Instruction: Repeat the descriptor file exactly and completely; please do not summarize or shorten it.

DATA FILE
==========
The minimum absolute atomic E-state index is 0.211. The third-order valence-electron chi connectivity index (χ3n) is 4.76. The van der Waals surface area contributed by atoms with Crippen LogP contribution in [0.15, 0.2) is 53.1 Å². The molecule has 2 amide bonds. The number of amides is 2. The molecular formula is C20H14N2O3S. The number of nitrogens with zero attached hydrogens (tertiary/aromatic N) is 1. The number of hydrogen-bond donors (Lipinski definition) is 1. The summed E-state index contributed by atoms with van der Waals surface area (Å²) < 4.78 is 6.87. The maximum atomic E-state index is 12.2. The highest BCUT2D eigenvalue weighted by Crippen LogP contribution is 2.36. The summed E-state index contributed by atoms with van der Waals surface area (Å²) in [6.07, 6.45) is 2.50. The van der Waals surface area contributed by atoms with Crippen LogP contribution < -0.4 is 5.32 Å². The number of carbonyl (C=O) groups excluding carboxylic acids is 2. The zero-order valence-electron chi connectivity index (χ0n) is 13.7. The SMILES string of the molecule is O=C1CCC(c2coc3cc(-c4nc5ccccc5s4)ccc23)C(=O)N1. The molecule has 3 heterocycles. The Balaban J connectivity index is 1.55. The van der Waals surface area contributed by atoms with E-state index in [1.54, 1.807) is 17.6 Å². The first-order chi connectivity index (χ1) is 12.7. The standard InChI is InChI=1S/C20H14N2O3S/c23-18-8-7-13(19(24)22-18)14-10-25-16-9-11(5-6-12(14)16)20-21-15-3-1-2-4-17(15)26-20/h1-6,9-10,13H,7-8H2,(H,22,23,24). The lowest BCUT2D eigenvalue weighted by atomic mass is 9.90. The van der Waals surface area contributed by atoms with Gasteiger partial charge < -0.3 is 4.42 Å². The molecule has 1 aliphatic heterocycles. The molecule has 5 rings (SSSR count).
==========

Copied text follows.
The minimum absolute atomic E-state index is 0.211. The third-order valence-electron chi connectivity index (χ3n) is 4.76. The van der Waals surface area contributed by atoms with Crippen LogP contribution in [0.15, 0.2) is 53.1 Å². The molecule has 2 amide bonds. The number of amides is 2. The molecular formula is C20H14N2O3S. The number of nitrogens with zero attached hydrogens (tertiary/aromatic N) is 1. The number of hydrogen-bond donors (Lipinski definition) is 1. The summed E-state index contributed by atoms with van der Waals surface area (Å²) < 4.78 is 6.87. The maximum atomic E-state index is 12.2. The highest BCUT2D eigenvalue weighted by Crippen LogP contribution is 2.36. The summed E-state index contributed by atoms with van der Waals surface area (Å²) in [6.07, 6.45) is 2.50. The van der Waals surface area contributed by atoms with Crippen LogP contribution < -0.4 is 5.32 Å². The number of carbonyl (C=O) groups excluding carboxylic acids is 2. The zero-order valence-electron chi connectivity index (χ0n) is 13.7. The SMILES string of the molecule is O=C1CCC(c2coc3cc(-c4nc5ccccc5s4)ccc23)C(=O)N1. The molecule has 3 heterocycles. The Balaban J connectivity index is 1.55. The van der Waals surface area contributed by atoms with E-state index in [1.54, 1.807) is 17.6 Å². The first-order chi connectivity index (χ1) is 12.7. The standard InChI is InChI=1S/C20H14N2O3S/c23-18-8-7-13(19(24)22-18)14-10-25-16-9-11(5-6-12(14)16)20-21-15-3-1-2-4-17(15)26-20/h1-6,9-10,13H,7-8H2,(H,22,23,24). The lowest BCUT2D eigenvalue weighted by atomic mass is 9.90. The van der Waals surface area contributed by atoms with Gasteiger partial charge < -0.3 is 4.42 Å². The molecule has 1 aliphatic heterocycles. The molecule has 5 rings (SSSR count).